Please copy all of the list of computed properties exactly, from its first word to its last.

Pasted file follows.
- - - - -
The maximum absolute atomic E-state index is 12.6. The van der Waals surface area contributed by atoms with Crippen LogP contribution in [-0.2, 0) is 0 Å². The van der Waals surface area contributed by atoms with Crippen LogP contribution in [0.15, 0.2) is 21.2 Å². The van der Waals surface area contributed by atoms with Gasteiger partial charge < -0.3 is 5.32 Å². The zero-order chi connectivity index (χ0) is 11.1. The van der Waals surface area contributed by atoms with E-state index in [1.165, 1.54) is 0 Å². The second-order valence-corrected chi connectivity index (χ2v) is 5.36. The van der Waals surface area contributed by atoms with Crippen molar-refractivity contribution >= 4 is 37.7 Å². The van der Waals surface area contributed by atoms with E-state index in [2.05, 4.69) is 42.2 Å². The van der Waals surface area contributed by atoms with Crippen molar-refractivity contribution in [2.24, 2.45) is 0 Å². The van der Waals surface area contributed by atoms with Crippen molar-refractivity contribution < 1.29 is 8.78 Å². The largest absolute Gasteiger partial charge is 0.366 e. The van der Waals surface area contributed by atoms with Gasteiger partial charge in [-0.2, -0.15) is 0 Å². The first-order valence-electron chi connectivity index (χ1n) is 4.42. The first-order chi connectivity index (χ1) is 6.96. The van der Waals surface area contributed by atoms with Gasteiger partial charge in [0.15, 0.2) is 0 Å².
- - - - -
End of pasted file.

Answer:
The maximum absolute atomic E-state index is 12.6. The van der Waals surface area contributed by atoms with Crippen LogP contribution in [-0.2, 0) is 0 Å². The van der Waals surface area contributed by atoms with Crippen LogP contribution in [0.15, 0.2) is 21.2 Å². The van der Waals surface area contributed by atoms with Gasteiger partial charge < -0.3 is 5.32 Å². The zero-order chi connectivity index (χ0) is 11.1. The van der Waals surface area contributed by atoms with E-state index in [1.165, 1.54) is 0 Å². The second-order valence-corrected chi connectivity index (χ2v) is 5.36. The van der Waals surface area contributed by atoms with Crippen molar-refractivity contribution >= 4 is 37.7 Å². The van der Waals surface area contributed by atoms with E-state index in [2.05, 4.69) is 42.2 Å². The van der Waals surface area contributed by atoms with Crippen molar-refractivity contribution in [2.24, 2.45) is 0 Å². The van der Waals surface area contributed by atoms with Crippen molar-refractivity contribution < 1.29 is 8.78 Å². The largest absolute Gasteiger partial charge is 0.366 e. The van der Waals surface area contributed by atoms with Gasteiger partial charge in [-0.2, -0.15) is 0 Å². The first-order valence-electron chi connectivity index (χ1n) is 4.42. The first-order chi connectivity index (χ1) is 6.96. The van der Waals surface area contributed by atoms with Gasteiger partial charge in [0.15, 0.2) is 0 Å².